Although all Application Management departments, groups or teams perform similar activities, each application or set of applications has a different set of management and operational requirements. Examples of these differences include:
The purpose of the application. Each application was developed to meet a specific set of objectives, usually business objectives. For effective support and improvement, the group that manages that application needs to have a comprehensive understanding of the business context and how the application is used to meet its objectives. This is often achieved by Business Analyst who is close to the business and responsible for ensuring that business requirements are effectively translated into application specifications. Business Analysts should recognize that business requirements must be translated into both functional and manageability specifications.
The functionality of the application. Each application is designed to work in a different way and to perform different functions at different times.
The platform on which the application runs. Although the platform is usually managed by a Technical Management team or department, each of them affects the way in which an application needs to be managed and operated.
The type or brand of technology used. Even applications that have similar functionality operate differently on different databases or platforms. These differences must be understood in order to manage the application effectively. Even though the activities to manage the applications are generic, the specific schedule of activities and the way they are performed will be different. For this reason, Application Management teams and departments tend to be organized according to the categories of applications that they support. Typical examples of application Management organizations include.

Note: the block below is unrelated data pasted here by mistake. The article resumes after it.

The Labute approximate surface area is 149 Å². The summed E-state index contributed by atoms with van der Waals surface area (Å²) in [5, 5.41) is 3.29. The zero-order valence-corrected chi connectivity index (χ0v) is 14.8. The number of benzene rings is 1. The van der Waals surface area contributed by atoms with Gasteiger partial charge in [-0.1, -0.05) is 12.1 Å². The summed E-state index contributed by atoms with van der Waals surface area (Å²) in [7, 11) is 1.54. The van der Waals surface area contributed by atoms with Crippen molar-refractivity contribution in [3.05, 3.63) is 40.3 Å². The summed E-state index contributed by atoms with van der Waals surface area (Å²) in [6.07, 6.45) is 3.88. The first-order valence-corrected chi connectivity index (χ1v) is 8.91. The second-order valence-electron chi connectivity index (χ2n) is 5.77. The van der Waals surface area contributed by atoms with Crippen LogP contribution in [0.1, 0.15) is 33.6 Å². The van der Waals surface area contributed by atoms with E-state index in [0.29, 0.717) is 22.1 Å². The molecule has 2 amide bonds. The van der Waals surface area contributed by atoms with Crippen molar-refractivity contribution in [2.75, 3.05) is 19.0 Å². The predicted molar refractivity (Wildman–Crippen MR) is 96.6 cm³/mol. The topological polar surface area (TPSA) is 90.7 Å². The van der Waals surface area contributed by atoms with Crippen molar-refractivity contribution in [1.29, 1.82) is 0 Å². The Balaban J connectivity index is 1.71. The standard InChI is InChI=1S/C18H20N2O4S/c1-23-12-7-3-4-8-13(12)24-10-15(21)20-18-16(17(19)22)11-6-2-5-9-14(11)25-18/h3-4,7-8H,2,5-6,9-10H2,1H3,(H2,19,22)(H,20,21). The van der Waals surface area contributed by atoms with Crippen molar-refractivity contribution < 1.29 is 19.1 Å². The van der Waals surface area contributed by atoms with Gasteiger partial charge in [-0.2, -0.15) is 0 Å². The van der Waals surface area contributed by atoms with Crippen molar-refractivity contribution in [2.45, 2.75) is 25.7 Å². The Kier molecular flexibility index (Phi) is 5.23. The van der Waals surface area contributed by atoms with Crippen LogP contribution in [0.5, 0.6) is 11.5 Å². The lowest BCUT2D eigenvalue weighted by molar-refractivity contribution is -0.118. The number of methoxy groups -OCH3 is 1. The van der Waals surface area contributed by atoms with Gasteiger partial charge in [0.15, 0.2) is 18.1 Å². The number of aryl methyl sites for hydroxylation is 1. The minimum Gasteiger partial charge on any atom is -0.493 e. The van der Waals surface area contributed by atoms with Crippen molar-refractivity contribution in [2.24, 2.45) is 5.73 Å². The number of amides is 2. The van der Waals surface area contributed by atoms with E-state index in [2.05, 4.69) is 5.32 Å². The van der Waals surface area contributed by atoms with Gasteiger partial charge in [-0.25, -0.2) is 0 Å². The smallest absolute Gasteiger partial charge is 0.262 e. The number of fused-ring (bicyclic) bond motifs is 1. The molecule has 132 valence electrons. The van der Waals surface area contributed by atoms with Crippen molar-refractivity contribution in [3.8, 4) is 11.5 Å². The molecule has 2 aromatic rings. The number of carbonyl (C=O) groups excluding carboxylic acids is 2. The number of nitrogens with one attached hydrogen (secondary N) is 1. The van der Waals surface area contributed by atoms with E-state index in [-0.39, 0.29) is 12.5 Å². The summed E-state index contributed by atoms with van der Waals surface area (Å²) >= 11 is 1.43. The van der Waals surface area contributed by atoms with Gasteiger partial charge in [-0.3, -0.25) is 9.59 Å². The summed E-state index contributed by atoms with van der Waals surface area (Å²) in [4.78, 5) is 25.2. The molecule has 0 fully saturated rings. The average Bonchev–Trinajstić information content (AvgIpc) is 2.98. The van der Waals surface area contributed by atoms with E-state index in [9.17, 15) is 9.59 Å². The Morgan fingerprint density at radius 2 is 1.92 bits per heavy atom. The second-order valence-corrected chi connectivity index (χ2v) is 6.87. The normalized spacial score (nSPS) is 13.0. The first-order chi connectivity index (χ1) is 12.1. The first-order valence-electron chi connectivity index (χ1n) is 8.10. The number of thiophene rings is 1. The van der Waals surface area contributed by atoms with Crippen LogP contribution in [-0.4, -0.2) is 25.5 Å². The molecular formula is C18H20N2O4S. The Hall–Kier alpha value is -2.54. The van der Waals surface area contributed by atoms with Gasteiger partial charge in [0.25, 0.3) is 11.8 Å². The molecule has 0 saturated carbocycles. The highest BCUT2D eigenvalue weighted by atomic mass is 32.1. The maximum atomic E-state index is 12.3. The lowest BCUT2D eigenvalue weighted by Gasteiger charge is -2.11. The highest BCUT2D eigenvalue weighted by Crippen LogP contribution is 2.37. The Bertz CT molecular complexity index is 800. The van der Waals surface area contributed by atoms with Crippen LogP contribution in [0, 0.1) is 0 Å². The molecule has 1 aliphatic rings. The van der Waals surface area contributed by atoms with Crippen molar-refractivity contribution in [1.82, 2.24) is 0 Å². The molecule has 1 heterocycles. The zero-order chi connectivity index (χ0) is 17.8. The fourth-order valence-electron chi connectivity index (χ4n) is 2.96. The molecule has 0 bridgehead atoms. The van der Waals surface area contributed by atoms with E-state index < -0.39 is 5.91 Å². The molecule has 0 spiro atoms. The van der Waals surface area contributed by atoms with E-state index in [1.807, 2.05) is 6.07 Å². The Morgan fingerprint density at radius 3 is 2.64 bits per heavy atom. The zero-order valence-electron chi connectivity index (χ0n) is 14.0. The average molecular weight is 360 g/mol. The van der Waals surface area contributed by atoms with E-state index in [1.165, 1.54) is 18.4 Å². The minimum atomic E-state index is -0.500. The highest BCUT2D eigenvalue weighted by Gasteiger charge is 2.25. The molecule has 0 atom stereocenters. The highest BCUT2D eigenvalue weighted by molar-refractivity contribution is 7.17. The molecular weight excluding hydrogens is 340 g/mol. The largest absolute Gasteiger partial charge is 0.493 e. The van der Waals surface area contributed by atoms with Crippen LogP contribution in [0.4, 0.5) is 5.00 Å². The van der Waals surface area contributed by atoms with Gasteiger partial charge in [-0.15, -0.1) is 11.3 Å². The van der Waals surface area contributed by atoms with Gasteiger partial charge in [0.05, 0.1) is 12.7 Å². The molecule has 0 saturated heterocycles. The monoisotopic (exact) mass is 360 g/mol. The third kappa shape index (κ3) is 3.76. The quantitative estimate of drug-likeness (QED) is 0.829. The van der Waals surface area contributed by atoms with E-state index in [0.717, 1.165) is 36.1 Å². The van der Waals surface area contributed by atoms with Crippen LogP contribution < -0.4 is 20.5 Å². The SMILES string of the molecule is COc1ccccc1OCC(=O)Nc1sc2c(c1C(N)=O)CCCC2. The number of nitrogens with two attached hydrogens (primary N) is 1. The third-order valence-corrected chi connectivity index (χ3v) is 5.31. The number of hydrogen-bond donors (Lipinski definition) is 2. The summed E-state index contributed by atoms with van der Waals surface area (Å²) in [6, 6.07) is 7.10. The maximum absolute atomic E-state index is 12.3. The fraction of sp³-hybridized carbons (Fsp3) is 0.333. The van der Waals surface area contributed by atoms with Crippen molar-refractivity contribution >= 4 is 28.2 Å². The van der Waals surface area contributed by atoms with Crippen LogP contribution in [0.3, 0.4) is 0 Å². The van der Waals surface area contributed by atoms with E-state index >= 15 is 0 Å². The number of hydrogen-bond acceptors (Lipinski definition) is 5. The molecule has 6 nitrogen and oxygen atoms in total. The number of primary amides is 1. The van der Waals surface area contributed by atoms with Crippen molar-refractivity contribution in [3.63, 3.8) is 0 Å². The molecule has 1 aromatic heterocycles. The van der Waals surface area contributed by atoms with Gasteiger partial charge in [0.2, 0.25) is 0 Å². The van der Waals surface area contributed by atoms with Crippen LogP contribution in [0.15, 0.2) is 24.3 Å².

Traditionally, applications Development and Management teams and departments have been autonomous units. Each one manages its own environment in its own way and each has a separate interface to the business. Over the last several years, these two words are being brought together by recent moves to objects oriented and SOA approaches, together with growing pressure from the Business to be more responsive and easy to work with. This means that Application Development will have greater accountability for the successful operation of applications they design, while Application Management will have greater involvement in the development of applications. This does not change the fundamental role of each group but it does require a more integrated approach to the SLC. It will also mean that the output of Application Development will be more commoditized and that Application Management will be more involved in Development projects.
This will require the following changes:
Figure 1 shows a common Application Management Lifecycle with involvement from both groups. In this diagram, Application Development will be driving some phases with input from Application Management. In other cases, Application Management will be driving the phase with input and support from Application Development. Both groups are subordinated to the IT Service Strategy of the organisation and their efforts are coordinated through Service Transition mechanisms and processes.
Role of teams in the Application Management Lifecycle An applications Manager or Team-leader (Depending upon the size and/or importance of the team or departments and the application they support, and the organisation’s structure and culture) will be needed for each of the applications teams or departments, The role will:
Applications analyst/architect Applications Analyst and Architects are responsible for matching requirements to application specifications.
An appropriate number of Application Analysts will be needed for each of the Application Management teams or department to perform the generic activities.